Here are seven ways to increase your fees by using online products to add value to your presentations.
1. Pre-workshop planning webinar
People who turn up at a workshop are often at different levels of skill, expertise and ability to learn the workshop material and put it into practice. You can't magically bring everybody to the same level, but you can smooth out the bumps with a planning webinar a few weeks before the workshop. Use it to explain what you'll be covering, what "homework" they can do to get ready, and how to ask you for help in the time leading up to the workshop.
2. Pre-event diagnostic tool
Yes, speakers and trainers have been doing pre-event surveys for decades, but that doesn't mean they are obsolete! In fact, they are more relevant now than ever before, because people expect far more from your event. So use a survey or diagnostic tool to help them assess their current position and provide valuable information for yourself about how to position your material.
3. QR codes on handouts
Many presenters provide a private, password-protected Web page with additional resources for attendees (PDF copy of the slides, checklists, worksheets, e-books, video tutorials, etc.). You should definitely do the same, but go one step further and also include a QR code on your handout, so people can scan it with their phone or tablet to go directly to the private page.
If you want to take this even further, provide different QR codes throughout your handout, linking to specific resources that help participants with the material on that specific page.
4. Online courses with follow-up material
Give participants an online course after your presentation, so they can get ongoing support material to reinforce the ideas they learned. An online course is simply a series of automatic e-mail messages sent at specified intervals. When it's used for marketing purposes, it's called a "sequential auto-responder", but you can use it for educational purposes as well.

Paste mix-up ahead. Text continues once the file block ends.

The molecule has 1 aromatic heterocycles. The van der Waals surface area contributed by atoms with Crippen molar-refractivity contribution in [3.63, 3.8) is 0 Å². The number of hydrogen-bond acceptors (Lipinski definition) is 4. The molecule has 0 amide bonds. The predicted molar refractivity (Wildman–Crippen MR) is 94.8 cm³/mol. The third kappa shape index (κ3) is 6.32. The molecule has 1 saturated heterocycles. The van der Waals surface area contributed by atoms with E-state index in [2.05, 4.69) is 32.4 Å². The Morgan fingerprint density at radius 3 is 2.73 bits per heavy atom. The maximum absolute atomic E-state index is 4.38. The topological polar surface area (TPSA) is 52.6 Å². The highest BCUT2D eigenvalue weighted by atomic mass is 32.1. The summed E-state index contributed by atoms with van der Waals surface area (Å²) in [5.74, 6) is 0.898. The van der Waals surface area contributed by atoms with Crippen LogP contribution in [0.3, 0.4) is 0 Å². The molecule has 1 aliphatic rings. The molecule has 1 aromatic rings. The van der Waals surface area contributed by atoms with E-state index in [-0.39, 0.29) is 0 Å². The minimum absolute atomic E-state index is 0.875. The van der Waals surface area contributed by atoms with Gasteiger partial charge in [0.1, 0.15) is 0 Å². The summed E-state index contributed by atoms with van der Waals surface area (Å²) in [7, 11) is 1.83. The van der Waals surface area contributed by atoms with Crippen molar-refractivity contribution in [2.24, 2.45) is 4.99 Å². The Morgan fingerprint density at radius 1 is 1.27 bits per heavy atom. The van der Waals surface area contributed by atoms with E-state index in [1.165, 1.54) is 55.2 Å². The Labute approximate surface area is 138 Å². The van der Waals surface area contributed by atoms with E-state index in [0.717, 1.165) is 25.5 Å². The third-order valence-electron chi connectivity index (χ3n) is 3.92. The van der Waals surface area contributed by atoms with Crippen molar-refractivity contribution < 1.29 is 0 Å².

5. Support webinar
Provide a support webinar 60 to 90 days after your presentation, to give your participants time to try out the material and then come to you with questions. This webinar is simply a Q&A session, where you turn up and answer participant questions. If you want a bit more structure, ask for questions in advance so you can do any research required and also present them in a logical order.
6. Video tutorials
Video is hot right now, not just for marketing purposes but also for online education. Learners expect more than just a talking head, though. You can create video tutorials by just aiming your camera at a whiteboard or sheet of paper while you're writing on it. Or you can use slightly more sophisticated tools like screen capture video, online mind mapping, or video scribing.
7. Membership site
I've put this last because a membership site takes a lot of initial work and a lot of ongoing care and feeding. But if you can deliver proven value, build online resources and have a strong network, a membership site is a powerful tool for clients and audiences to get ongoing value from your presentation. In fact, it's easier to generate revenue from these members (because you bundle this into your presentation fee) than by persuading strangers to join up as individual members.
Which of these can YOU use?
These are not the only seven things you can do to add value, and some of them might not even be appropriate for you. But they are a good starting point for thinking of other ways to increase the value of your presentations.
Gihan Perera CSP